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Reviewed by:
  • Christianity in Korea
  • Kirsteen Kim
Christianity in Korea, edited by Robert E. Buswell, Jr. and Timothy S. Lee, Honolulu: University of Hawai’i Press, 2006, viii + 408p.

The growth of Korean Christianity from mere thousands in 1905 to approaching one third of the population of South Korea in 2005 is the great success story of twentieth-century Christianity and is an inspiration to other evangelists and missionaries around the world. This edited volume gives something of an inside story of the Korean Christian movement, emphasizing the complex nature of Korean reception of the faith, showing the inter-relationship of Christianity and politics, analyzing statistics to reveal the rise and fall of different forms of Christian belief and practice, and revealing a darker side to the story. In so doing, it adds depth and nuance to it and brings it up to the end of the twentieth century, from which vantage point contributors are able to assess the contribution of Christianity to Korean life and make suggestions for the future.

This fascinating book is the most comprehensive text for students of Christianity in Korea that has been produced to date. The editors are well qualified for their role: Robert E. Buswell, Jr. is founder of the Center for Korean Studies at UCLA and Timothy S. Lee is a leading scholar of Korean Christianity based at Brite Divinity School, at Texas Christian University in Fort Worth. The work they have commissioned is mainly historical, political and socio-cultural, with some theological and inter-religious interest. Christianity in Korea contains seventeen chapters contributed by established experts—including James Huntley Grayson, Gari Ledyard, Wi Jo Kang, Donald N. Clark, Yi Man-Yol, Anselm Kyongsuk Min, and Donald Baker—as well as promising doctoral and post-doctoral researchers. The chapters are neatly divided into five parts in rough historical order: overview, beginnings, nationalism and colonialism, struggles for democracy and reunification, growth and challenges. Inevitably the book suffers from the disadvantages of such a compilation, including uneven styles, repetition of background material (especially Korean Christian history), and significant gaps in coverage of the subject. However, the editors have done well to ensure that writing is generally of high standard, and there are some cross-references between chapters. [End Page 217]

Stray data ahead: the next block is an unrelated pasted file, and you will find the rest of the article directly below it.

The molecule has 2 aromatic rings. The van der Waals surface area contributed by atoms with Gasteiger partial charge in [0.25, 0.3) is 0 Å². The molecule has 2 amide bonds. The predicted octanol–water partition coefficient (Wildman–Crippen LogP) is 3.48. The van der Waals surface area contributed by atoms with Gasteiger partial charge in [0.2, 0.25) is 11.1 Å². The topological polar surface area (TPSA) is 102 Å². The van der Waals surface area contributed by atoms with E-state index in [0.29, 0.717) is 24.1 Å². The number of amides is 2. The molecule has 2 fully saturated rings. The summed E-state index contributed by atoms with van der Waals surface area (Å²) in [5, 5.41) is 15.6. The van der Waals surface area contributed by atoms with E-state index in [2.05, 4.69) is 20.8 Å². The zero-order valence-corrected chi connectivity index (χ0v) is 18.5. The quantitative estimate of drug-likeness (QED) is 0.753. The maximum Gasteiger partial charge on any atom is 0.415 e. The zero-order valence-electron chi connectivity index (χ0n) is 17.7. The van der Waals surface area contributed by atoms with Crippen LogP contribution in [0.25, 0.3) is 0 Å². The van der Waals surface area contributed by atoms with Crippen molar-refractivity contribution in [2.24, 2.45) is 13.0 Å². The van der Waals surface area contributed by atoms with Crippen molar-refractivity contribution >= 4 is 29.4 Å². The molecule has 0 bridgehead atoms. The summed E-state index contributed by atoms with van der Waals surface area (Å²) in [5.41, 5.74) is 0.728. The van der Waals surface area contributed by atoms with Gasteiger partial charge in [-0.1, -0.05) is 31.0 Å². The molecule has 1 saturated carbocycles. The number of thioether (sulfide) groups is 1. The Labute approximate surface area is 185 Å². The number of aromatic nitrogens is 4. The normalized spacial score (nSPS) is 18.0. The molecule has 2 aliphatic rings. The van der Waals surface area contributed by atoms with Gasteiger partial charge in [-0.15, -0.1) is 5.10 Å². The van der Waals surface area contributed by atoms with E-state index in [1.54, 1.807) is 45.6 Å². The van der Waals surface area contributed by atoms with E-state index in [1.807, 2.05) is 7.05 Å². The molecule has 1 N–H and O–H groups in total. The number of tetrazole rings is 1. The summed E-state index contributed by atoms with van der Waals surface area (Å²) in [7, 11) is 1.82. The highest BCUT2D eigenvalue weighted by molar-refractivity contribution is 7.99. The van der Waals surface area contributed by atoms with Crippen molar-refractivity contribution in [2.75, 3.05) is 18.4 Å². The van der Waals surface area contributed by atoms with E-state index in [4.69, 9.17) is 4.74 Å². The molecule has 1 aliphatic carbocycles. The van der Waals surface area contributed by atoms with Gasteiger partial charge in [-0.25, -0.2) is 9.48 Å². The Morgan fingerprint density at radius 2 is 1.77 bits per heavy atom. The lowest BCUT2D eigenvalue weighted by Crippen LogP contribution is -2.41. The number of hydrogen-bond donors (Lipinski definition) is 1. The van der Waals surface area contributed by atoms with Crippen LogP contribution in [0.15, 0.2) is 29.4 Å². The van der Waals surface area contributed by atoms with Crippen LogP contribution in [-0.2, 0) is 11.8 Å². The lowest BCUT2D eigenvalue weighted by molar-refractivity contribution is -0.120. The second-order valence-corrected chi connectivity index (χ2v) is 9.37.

Christianity in Korea adds significantly to the literature in its attention to Catholicism, to Christian women, and to Korean and other East Asian players in Korea’s evangelization. Although Catholicism has a much longer history than Protestantism in Korea, Protestants have dominated the twentieth century and have tended to monopolize the literature in English on Korean Christianity. This book offers a more balanced approach: two chapters address Catholic origins (Cho and Ledyard) and many of the others include the Catholic case, offering a much needed correction. There is apparently also an intentional effort to address women’s faith and concerns, with three chapters focusing on women (Ledyard, Clark and Chong), but the emphasis on the public dimensions of religion and the paucity of relevant literature means that women are invisible in most other chapters. Although emanating from the USA, this book also moves discussion of Korean Christianity further away from being seen as a North American mission initiative toward greater appreciation of its global setting in East Asia, and its nature as a Korean enterprise. Some significant omissions include separate consideration of Korean Pentecostalism, reference to Orthodox Christianity in Korea, and information about Christianity in North Korea. The title Christianity in Korea leads to the omission of another important topic: the diaspora and missionary Korean Christian movements and the worldwide impact of Korean church growth.

Chapters which stood out for this reviewer include the excellent yet succinct historical overview by Grayson at the beginning, which rightly emphasizes Korean initiative in the importation, appropriation and dissemination of Christianity in Korea. Cho Kwang’s short contribution highlights effectively the clash between Confucian and Catholic thought and ethics in the early period. Ledyard’s study of Kollumba Kang Wansuk gives fascinating insight into the life of a woman Catholic leader against a detailed background of late eighteenth-century Korean society. This chapter is one which brings new material, drawn from primary sources in Korean and French, to...


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